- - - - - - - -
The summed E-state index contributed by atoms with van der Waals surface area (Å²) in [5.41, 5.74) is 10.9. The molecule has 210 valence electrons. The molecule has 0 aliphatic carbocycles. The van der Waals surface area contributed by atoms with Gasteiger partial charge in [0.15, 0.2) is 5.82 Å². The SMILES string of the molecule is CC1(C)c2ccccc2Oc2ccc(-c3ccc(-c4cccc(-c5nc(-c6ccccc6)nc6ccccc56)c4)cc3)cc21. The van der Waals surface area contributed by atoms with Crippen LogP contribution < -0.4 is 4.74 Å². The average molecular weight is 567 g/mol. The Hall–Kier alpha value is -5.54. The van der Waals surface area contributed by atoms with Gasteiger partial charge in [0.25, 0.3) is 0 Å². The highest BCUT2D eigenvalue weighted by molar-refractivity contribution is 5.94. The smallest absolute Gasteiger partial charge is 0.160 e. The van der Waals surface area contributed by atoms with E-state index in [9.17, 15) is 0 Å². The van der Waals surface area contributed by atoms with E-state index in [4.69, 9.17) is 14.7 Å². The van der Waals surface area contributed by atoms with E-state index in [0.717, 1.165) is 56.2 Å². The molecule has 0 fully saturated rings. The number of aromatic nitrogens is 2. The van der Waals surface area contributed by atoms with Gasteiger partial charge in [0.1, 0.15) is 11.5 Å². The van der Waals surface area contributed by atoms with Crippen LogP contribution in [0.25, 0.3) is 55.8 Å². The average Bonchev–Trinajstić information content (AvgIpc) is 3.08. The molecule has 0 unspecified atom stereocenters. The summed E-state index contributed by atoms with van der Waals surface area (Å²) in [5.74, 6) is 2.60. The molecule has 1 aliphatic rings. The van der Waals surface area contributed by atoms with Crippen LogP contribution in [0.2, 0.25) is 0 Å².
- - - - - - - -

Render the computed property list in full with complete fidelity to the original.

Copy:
The summed E-state index contributed by atoms with van der Waals surface area (Å²) in [5.41, 5.74) is 10.9. The molecule has 210 valence electrons. The molecule has 0 aliphatic carbocycles. The van der Waals surface area contributed by atoms with Gasteiger partial charge in [0.15, 0.2) is 5.82 Å². The SMILES string of the molecule is CC1(C)c2ccccc2Oc2ccc(-c3ccc(-c4cccc(-c5nc(-c6ccccc6)nc6ccccc56)c4)cc3)cc21. The van der Waals surface area contributed by atoms with Crippen LogP contribution < -0.4 is 4.74 Å². The average molecular weight is 567 g/mol. The Hall–Kier alpha value is -5.54. The van der Waals surface area contributed by atoms with Gasteiger partial charge in [0.25, 0.3) is 0 Å². The highest BCUT2D eigenvalue weighted by molar-refractivity contribution is 5.94. The smallest absolute Gasteiger partial charge is 0.160 e. The van der Waals surface area contributed by atoms with E-state index in [9.17, 15) is 0 Å². The van der Waals surface area contributed by atoms with E-state index in [4.69, 9.17) is 14.7 Å². The van der Waals surface area contributed by atoms with E-state index in [0.717, 1.165) is 56.2 Å². The molecule has 0 fully saturated rings. The number of aromatic nitrogens is 2. The van der Waals surface area contributed by atoms with Gasteiger partial charge in [0.1, 0.15) is 11.5 Å². The van der Waals surface area contributed by atoms with Crippen LogP contribution in [0.25, 0.3) is 55.8 Å². The average Bonchev–Trinajstić information content (AvgIpc) is 3.08. The molecule has 0 unspecified atom stereocenters. The summed E-state index contributed by atoms with van der Waals surface area (Å²) in [5.74, 6) is 2.60. The molecule has 1 aliphatic rings. The van der Waals surface area contributed by atoms with Crippen LogP contribution in [0.2, 0.25) is 0 Å².